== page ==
Newly Published
Images in Anesthesiology  |   May 2020
Plastic Bronchitis
Author Notes
  • From the Department of Pediatric Anesthesiology and Department of Outcomes Research (S.C.) and Department of Cardiothoracic Anesthesiology, Department of General Anesthesiology and Department of Outcomes Research (S.K.), Anesthesiology Institute, Cleveland Clinic Foundation, Cleveland, Ohio.
  • Correspondence: Address correspondence to Dr. Chhabada: chhabas@ccf.org
Article Information
Images in Anesthesiology / Infectious Disease / Respiratory System
Images in Anesthesiology   |   May 2020
Plastic Bronchitis
Anesthesiology Newly Published on May 15, 2020. doi:https://doi.org/10.1097/ALN.0000000000003381
Anesthesiology Newly Published on May 15, 2020. doi:https://doi.org/10.1097/ALN.0000000000003381
Plastic bronchitis is a rare condition characterized by formation of airway casts. The accompanying image demonstrates arborizing bronchial casts that were extracted from the airway of a 12-yr-old patient with a history of surgically corrected transposition of great arteries. Plastic bronchitis in children, especially those with a Fontan circulation, has been attributed to presence of central venous hypertension and lymphatic abnormalities that lead to endobronchial egress of lymph precipitating airway cast formation. This unique complication occurs months to years after surgical correction of cyanotic heart disease. Children present with dyspnea, coughing, wheezing, tachypnea, and cyanosis.1–3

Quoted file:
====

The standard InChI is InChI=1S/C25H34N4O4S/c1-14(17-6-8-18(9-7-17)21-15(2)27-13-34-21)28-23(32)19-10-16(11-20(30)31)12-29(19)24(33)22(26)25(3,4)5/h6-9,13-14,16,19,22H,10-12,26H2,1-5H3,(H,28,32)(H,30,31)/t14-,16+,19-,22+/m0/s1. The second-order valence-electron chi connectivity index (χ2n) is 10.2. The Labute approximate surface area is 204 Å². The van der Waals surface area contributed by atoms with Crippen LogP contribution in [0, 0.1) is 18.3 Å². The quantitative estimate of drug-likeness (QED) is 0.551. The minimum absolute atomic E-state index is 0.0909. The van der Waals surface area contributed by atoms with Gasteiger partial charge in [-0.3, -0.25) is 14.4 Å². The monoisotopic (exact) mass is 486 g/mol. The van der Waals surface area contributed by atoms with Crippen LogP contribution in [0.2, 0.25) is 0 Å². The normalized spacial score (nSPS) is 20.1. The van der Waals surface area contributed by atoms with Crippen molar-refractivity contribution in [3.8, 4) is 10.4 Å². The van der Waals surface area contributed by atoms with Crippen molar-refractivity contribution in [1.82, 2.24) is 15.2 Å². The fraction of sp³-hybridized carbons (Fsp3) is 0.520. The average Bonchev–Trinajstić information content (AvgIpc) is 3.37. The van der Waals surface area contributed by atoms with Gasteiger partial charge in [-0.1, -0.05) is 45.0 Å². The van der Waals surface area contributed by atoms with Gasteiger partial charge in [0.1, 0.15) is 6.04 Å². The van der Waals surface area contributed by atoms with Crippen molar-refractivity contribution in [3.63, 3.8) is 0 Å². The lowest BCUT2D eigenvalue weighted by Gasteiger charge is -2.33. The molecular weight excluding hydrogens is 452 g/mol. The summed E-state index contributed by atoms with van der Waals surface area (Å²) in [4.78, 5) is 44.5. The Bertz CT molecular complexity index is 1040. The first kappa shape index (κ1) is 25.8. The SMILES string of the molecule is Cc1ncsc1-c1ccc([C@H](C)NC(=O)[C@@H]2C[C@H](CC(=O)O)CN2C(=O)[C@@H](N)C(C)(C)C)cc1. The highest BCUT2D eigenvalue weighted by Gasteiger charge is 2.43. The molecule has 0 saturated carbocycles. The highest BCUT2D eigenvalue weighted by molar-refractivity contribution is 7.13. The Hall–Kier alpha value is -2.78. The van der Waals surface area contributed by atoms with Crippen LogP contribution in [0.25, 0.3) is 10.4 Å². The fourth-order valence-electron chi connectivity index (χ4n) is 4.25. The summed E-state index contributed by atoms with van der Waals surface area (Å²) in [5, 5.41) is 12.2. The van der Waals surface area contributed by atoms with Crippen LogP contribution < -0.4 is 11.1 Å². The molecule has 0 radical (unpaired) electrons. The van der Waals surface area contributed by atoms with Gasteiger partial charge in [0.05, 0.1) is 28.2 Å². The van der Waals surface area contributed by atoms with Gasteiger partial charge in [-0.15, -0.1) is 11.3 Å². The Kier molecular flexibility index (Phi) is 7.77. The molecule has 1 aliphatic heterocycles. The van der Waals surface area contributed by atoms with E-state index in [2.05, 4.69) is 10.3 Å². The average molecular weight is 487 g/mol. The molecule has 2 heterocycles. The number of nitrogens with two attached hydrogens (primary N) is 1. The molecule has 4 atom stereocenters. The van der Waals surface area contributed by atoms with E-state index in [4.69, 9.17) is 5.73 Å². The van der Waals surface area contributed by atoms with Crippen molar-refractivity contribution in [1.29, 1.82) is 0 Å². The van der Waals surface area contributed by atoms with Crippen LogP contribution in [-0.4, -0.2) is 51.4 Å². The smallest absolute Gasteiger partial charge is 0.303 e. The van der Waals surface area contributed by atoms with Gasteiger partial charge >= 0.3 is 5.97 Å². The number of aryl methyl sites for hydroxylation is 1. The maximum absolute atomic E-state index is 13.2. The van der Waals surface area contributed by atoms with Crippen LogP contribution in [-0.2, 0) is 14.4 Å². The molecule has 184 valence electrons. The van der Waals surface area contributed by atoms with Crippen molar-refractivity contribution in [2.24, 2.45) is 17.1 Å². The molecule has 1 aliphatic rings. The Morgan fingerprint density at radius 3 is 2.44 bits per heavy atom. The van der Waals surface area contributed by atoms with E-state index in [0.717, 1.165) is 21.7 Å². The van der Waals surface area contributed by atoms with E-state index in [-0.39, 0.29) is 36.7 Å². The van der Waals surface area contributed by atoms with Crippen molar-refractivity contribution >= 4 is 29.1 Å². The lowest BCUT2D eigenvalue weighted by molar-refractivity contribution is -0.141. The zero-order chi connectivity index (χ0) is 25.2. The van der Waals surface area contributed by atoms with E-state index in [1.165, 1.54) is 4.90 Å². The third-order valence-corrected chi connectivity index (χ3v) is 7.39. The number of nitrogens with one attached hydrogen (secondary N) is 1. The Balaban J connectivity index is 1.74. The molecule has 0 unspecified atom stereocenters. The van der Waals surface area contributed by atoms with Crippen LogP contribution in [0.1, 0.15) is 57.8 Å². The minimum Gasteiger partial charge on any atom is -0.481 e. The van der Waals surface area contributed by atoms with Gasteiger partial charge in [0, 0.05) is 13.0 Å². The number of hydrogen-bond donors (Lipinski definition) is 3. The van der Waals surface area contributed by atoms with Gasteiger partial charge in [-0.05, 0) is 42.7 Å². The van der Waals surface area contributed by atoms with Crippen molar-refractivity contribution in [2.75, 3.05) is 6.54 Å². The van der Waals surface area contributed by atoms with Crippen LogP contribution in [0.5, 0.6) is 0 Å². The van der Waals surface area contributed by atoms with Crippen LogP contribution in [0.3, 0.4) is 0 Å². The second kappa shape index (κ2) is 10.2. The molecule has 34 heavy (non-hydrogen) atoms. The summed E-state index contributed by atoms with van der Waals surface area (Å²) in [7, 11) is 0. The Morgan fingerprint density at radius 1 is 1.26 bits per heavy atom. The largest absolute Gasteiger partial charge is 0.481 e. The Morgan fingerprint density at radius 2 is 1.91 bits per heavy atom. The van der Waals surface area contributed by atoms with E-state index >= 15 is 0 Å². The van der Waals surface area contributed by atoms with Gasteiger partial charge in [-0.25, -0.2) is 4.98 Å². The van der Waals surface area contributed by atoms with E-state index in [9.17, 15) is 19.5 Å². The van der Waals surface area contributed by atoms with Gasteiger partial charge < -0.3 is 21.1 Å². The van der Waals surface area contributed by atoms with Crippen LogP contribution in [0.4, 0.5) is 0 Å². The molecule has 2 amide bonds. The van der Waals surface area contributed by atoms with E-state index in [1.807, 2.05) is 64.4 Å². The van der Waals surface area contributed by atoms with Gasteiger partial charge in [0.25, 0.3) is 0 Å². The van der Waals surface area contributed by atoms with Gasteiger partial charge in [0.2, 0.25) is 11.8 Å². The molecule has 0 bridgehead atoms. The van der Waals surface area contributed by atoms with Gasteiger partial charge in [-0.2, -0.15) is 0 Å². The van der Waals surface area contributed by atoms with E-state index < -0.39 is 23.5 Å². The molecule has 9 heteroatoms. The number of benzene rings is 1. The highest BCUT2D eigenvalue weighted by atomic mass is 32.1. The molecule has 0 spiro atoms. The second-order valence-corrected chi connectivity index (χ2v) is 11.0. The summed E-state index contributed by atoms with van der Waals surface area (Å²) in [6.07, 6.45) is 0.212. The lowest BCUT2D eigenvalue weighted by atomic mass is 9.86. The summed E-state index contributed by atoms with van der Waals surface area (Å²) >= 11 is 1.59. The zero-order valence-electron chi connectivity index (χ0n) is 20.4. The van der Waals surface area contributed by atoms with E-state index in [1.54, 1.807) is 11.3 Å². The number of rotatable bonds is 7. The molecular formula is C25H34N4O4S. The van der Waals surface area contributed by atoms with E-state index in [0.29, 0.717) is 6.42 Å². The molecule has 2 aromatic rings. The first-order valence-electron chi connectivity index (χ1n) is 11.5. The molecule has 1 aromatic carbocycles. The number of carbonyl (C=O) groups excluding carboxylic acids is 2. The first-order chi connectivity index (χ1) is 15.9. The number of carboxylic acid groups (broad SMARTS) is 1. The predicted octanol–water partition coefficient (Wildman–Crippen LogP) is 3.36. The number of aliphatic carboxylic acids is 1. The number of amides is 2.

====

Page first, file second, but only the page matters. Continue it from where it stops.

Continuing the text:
Anesthetic management for bronchoscopic removal of casts can be challenging because children are often apprehensive, uncooperative, and in respiratory distress from critical airway compromise. Because positive pressure ventilation can potentially displace casts distally, inhalational mask induction and preservation of spontaneous breathing is prudent in patients with non-tenuous cardiopulmonary status. Anticholinergic administration at induction helps minimize airway secretions. Postinduction topicalization of glottic structures with lidocaine helps prevent periprocedural laryngospasm. Maintenance with intravenous infusion of propofol with or without remifentanil allows tolerance of rigid bronchoscopy. Using a ventilating bronchoscope facilitates spontaneous and/or assisted ventilation during the procedure. Severe hypoxemia and hypercarbia from extensive tracheobronchial blockage may necessitate emergent intubation and establishment of invasive arterial monitoring. Bradyarrhythmias related to severe hypoxemia, profound acidosis from inability to ventilate and oxygenate, pneumothorax from barotrauma during mechanical ventilation, and air trapping–induced decreased venous return can precipitate cardiovascular collapse. Extracorporeal membrane oxygenation support enables cast removal in such circumstances.1–3